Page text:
Cheltenham Festival: hapter & Verse

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The Independent Culture
HILARY SPURLING's talk on The Unknown Matisse, the first volume of her biography, had the audience gripped. "During my research," she said, "I discovered a secret about Matisse, a sensational secret. One that it's impossible to guess." A hush fell on the auditorium. The audience craned forward. "And to find out that secret," she went on, "you'll have to buy my book." This eerily echoed Mail columnist Simon Heffer's disclosure about his new life of Enoch Powell. "I found a cache of 400 letters he'd written to his parents ,and they reveal a very different man from the Powell image," he confided. "But I can't tell you any more because I've sold the serial rights to a national paper." Any more of this and they'll start throwing rocks.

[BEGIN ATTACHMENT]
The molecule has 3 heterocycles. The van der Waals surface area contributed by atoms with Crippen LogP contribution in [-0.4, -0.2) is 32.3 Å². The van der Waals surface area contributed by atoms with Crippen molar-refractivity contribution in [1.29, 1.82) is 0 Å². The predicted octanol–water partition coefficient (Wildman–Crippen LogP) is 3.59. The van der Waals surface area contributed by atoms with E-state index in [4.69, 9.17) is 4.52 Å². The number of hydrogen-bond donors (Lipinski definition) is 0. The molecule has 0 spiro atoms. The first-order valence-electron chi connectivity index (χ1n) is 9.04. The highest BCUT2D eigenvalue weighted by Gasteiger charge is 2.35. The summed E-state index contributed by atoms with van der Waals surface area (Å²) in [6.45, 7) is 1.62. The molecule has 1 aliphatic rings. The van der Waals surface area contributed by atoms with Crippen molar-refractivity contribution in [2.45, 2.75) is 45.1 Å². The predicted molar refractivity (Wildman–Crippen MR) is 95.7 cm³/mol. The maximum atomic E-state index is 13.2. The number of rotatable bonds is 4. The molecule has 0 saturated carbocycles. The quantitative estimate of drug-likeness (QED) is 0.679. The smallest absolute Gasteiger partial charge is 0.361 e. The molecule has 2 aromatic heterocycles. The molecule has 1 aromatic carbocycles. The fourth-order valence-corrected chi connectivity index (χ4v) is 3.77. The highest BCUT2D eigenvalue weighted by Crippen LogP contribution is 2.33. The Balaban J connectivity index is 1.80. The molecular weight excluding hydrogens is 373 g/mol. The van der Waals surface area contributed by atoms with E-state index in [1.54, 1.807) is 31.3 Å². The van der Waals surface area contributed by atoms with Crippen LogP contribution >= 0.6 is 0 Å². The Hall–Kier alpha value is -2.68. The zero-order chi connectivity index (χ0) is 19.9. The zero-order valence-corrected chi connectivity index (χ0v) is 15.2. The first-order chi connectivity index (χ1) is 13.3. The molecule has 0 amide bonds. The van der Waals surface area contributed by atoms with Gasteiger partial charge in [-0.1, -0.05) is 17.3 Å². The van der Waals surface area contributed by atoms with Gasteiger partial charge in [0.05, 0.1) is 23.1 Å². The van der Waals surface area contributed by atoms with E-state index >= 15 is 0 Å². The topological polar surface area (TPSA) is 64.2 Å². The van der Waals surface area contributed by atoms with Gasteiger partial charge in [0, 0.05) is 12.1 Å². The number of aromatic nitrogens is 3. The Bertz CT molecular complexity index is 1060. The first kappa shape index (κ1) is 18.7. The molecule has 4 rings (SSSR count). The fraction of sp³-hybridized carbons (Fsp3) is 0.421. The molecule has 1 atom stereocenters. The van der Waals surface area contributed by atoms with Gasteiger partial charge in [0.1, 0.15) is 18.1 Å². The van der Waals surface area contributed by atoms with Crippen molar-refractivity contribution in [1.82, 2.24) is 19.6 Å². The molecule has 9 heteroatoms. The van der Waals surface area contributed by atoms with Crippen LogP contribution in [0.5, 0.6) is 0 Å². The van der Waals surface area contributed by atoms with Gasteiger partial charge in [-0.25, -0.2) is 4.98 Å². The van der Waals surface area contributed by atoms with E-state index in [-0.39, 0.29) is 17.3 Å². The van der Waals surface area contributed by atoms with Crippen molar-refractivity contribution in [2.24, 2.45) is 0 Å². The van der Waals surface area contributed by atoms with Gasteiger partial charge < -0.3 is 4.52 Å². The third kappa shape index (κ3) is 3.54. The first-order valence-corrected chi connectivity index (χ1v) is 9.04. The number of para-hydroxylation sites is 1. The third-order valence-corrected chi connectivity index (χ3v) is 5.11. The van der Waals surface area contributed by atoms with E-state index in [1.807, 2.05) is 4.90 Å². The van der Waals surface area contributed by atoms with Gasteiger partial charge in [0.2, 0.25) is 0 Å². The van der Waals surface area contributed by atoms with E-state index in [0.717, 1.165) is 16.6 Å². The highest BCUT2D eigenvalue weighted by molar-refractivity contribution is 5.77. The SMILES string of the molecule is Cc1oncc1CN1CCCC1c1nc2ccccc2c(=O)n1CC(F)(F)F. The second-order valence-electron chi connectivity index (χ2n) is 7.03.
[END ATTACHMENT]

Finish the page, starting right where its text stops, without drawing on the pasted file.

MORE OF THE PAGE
ON TO Ziegler and Mark Amory's talk about Osbert Sitwell and Lord Berners. Ziegler's description of the Sitwells as being "the Spice Girls of the Twenties" put them in a whole new light. But confusion reigned as Amory described Berners taking tea with Penelope Betjeman and her Arab in his sitting room. Her Arab? Was this perhaps some swarthy manservant? But no, Amory reassured us, it was merely her horse. As well as his tendency to dye pigeons in pinks and blues, Berners was renowned for his ugliness. A bald man, he once described himself as looking like a "diabolical egg". And when Rex Whistler had painted his portrait, he said of it "Alas, only too like him so it cannot give much pleasure".

Gina Rozner